ERIC Number: ED464181
Record Type: Non-Journal
Publication Date: 2001-Feb
Reference Count: N/A
Why Are Child Poverty Rates Higher in Britain Than in Germany? A Longitudinal Perspective. Working Paper.
Jenkins, Stephen P.; Schluter, Christian
This study analyzed why child poverty rates were so much higher in Great Britain than in Western Germany during the 1990s, focusing on why child poverty exit rates were lower and child poverty entry rates were higher in Great Britain. Researchers used a form of decomposition analysis comparing cross-nationally the prevalence of events that triggered poverty (changes in household composition, household labor market attachment, and labor earnings) and the chances of making a poverty transition conditional on experiencing a trigger event. Results found that the latter type of difference was the most important for both poverty exits and poverty entries. The findings reflected differences between the German and British welfare states, with the German one providing a greater cushion against adverse events and better reinforcement of positive events. Differences in the prevalence rates of trigger events also played a role. A notable example was the greater risk of job loss in Great Britain compared to Western Germany. (Contains 29 references.) (SM)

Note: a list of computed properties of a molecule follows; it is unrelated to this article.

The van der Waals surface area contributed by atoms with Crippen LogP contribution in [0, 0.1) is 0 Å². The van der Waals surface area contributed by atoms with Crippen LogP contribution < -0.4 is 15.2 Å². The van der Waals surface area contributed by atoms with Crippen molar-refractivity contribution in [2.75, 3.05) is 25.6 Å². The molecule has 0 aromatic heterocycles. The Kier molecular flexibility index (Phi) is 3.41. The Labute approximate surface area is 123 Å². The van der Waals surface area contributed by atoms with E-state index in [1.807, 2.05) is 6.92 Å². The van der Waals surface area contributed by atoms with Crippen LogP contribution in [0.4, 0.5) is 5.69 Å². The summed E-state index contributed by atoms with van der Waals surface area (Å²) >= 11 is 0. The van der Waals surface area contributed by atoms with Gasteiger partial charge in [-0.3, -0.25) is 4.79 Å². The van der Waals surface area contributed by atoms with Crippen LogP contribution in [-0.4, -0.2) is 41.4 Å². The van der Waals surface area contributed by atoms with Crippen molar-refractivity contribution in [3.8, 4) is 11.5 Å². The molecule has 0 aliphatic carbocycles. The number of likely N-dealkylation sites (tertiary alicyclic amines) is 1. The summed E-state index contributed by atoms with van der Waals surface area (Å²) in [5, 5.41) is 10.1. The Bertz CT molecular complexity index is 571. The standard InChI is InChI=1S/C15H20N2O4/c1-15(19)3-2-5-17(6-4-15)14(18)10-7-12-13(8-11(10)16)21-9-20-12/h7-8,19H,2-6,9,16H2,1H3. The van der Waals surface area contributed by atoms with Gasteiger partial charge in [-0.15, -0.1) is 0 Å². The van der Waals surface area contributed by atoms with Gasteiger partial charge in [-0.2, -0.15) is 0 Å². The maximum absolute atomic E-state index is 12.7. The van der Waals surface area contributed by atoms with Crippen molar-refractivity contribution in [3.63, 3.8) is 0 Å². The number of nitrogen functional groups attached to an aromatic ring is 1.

Descriptors: Child Welfare, Cultural Differences, Family Income, Family Status, Family Structure, Foreign Countries, Poverty, Welfare Services
For full text: http://www.iser.essex.ac.uk.
Publication Type: Numerical/Quantitative Data; Reports - Research; Speeches/Meeting Papers
Education Level: N/A
Sponsor: Economic and Social Research Council, Lancaster (England).; Anglo-German Foundation for the Study of Industrial Society, London (England).
Authoring Institution: Essex Univ., Colchester (England). Inst. for Social and Economic Research.
Identifiers - Location: Germany; United Kingdom